Congressional leaders and the White House on Sunday appeared to come to an agreement to raise the federal debt ceiling. The deal comes with some $2 trillion in promised budget cuts and no tax hikes — but has come under criticism from conservatives in Congress, the Tea Party caucus and liberals. The deal could come up for a vote Monday.
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“The Boehner-Reid plan, at best, will result in a further increase in the national debt of $7 trillion. It cuts only $6 billion for next year out of a budget that will spend literally over 600 times that, so it’s no wonder it has been widely criticized by fiscal conservatives.
“These budget debates make no sense because of ‘baseline budgeting,’ which builds in trillions in automatic increases in the budget, and then calls any reduction in that runaway increase a draconian cut in spending. The first step on the road to fiscal sanity would involve repealing baseline budgeting so discussions about the federal budget would sound more like discussions about the family budget.”
(Ferrara is the author of America’s Ticking Bankruptcy Bomb, released by HarperCollins in June.)
“The federal government borrows $4 billion a day to cover its $10 billion a day spending habit, and we’re supposed to believe $6 billion of spending cuts for all of 2012 gets us off to a good start toward fiscal sanity?
“We’re supposed to believe in some $2 trillion in spending cuts over the next 10 years when no spending cuts are specifically identified, and when any future Congress could thumb its nose at this agreement and spend whatever it likes?
“We’re supposed to believe in ‘spending cuts’ when the deal really does nothing more than slightly slow projected spending increases, leaving us with higher spending and debts?
“This proposal represents an attempt by leaders in both major political parties to buy votes today with higher debts and taxes tomorrow. It is worse than irresponsible. It is immoral.”
“The Boehner-Reid compromise continues nation's road to fiscal insanity. The only change is the Republican-controlled House has become an accomplice.”
“Two words have been misused by the establishment in this debate — ‘default’ and ‘cut.’ The U.S. was never going to default on its debt if an agreement was not reached. This was a fake crisis designed to encourage compromise. And, there are no actual spending cuts planned at anytime in the next 10 years in the current compromise.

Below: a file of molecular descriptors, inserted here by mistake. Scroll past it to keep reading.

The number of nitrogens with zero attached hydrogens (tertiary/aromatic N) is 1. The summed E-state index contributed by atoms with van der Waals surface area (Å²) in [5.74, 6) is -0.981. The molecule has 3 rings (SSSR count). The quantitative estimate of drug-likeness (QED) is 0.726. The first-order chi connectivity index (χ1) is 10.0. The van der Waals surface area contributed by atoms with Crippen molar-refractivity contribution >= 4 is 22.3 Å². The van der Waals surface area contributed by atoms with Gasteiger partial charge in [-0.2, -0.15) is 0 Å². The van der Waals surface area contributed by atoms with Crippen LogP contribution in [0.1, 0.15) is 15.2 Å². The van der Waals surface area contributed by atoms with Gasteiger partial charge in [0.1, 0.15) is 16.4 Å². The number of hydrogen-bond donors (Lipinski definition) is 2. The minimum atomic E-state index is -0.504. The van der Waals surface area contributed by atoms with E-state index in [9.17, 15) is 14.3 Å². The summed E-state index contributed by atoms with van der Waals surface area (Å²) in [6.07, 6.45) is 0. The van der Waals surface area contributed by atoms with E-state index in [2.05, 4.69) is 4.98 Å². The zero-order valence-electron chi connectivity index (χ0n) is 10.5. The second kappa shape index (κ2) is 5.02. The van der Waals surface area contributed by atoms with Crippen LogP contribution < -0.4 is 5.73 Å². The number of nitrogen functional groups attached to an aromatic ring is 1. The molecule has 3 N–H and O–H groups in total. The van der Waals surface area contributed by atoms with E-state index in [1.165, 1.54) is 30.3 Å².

“The Boehner-Reid plan is the result of these two misconceptions. Every year, from now until 2021, government spending and debt levels will rise.
“Conservatives, who stopped tax increases and valiantly attempted to move toward balanced budgets, have had a major impact. They can claim victory even though they didn’t get what the country really needs.
“Voting ‘no’ on the Boehner-Reid plan would be understandable. Let the establishment make incremental moves, while true conservatives refocus their energy to significantly reduce the size and scope of government at the next opportunity.”
“Washington cannot continue to punt the country’s debt problems every time we approach hitting the debt ceiling. While Republicans will try to claim victory, they have not even scratched the surface of reversing the nation’s debt problems caused by over spending.
“The massively underwhelming Boehner-Reid plan is proof that the Tea Party movement is alive and as strong as ever. They have fundamentally shifted the debate from one over tax increases to one over spending cuts. This shift should give us optimism that Washington can eventually get our debt problems under control.”
“While many on the right are criticizing this deal — and it is hardly perfect — let’s take a broader view. The fact is, the Tea Party caucus has shifted the country’s debt debate well to the right, and set an encouraging precedent for future budget negotiations.
“Just a few weeks ago, President Obama and congressional Democrats insisted that any debt-ceiling package include tax hikes. That feature is absent in this deal — a victory for the Tea Party.
“The most disappointing aspect of this proposal is the fact that some $2.8 trillion in spending cuts will be stretched over 10 years — which totals annually about what the federal government currently spends every month, a mere pittance.
“Americans should also be suspicious of responsibility-dodging gimmicks like the ‘Super Committee’ charged with proposing future spending cuts. The only saving grace is that the Super Committee cannot consider new tax hikes in its deliberations — or, at least, that is what has been promised.
“There’s much work to be done to get the federal government operating within a responsible fiscal framework. It was never going to be done all at once. But this deal represents a small but important first step — and it shifted the terms of public discussion of federal spending toward the principles of smaller government.
“This country has not seen such a shift in decades, and that is reason enough for Tea Party activists and fiscal conservatives to celebrate.”
“Sen. DeMint couldn’t be more wrong in criticizing his leadership. Speaker Boehner has done yeoman’s work leading the party and the country towards a good, fair, tough plan that moves the nation towards balance. The deal isn't a total fix but it’s a good, reasonable start.”
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